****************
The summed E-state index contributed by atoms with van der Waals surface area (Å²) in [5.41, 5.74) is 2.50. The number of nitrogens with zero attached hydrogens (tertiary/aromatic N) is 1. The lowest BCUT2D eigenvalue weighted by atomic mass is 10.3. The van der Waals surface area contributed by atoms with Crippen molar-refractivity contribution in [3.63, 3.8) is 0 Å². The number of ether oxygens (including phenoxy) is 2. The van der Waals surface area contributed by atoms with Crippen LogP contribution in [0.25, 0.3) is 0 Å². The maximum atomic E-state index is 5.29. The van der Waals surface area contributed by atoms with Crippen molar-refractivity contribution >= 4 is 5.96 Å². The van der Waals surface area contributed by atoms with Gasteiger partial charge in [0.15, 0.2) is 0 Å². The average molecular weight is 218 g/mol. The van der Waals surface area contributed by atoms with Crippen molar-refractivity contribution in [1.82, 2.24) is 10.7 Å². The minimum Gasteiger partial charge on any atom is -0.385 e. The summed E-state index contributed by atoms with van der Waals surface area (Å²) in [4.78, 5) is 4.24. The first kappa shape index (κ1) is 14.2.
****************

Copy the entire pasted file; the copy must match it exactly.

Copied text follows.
The summed E-state index contributed by atoms with van der Waals surface area (Å²) in [5.41, 5.74) is 2.50. The number of nitrogens with zero attached hydrogens (tertiary/aromatic N) is 1. The lowest BCUT2D eigenvalue weighted by atomic mass is 10.3. The van der Waals surface area contributed by atoms with Crippen molar-refractivity contribution in [3.63, 3.8) is 0 Å². The number of ether oxygens (including phenoxy) is 2. The van der Waals surface area contributed by atoms with Crippen LogP contribution in [0.25, 0.3) is 0 Å². The maximum atomic E-state index is 5.29. The van der Waals surface area contributed by atoms with Crippen molar-refractivity contribution >= 4 is 5.96 Å². The van der Waals surface area contributed by atoms with Gasteiger partial charge in [0.15, 0.2) is 0 Å². The average molecular weight is 218 g/mol. The van der Waals surface area contributed by atoms with Crippen molar-refractivity contribution in [1.82, 2.24) is 10.7 Å². The minimum Gasteiger partial charge on any atom is -0.385 e. The summed E-state index contributed by atoms with van der Waals surface area (Å²) in [4.78, 5) is 4.24. The first kappa shape index (κ1) is 14.2.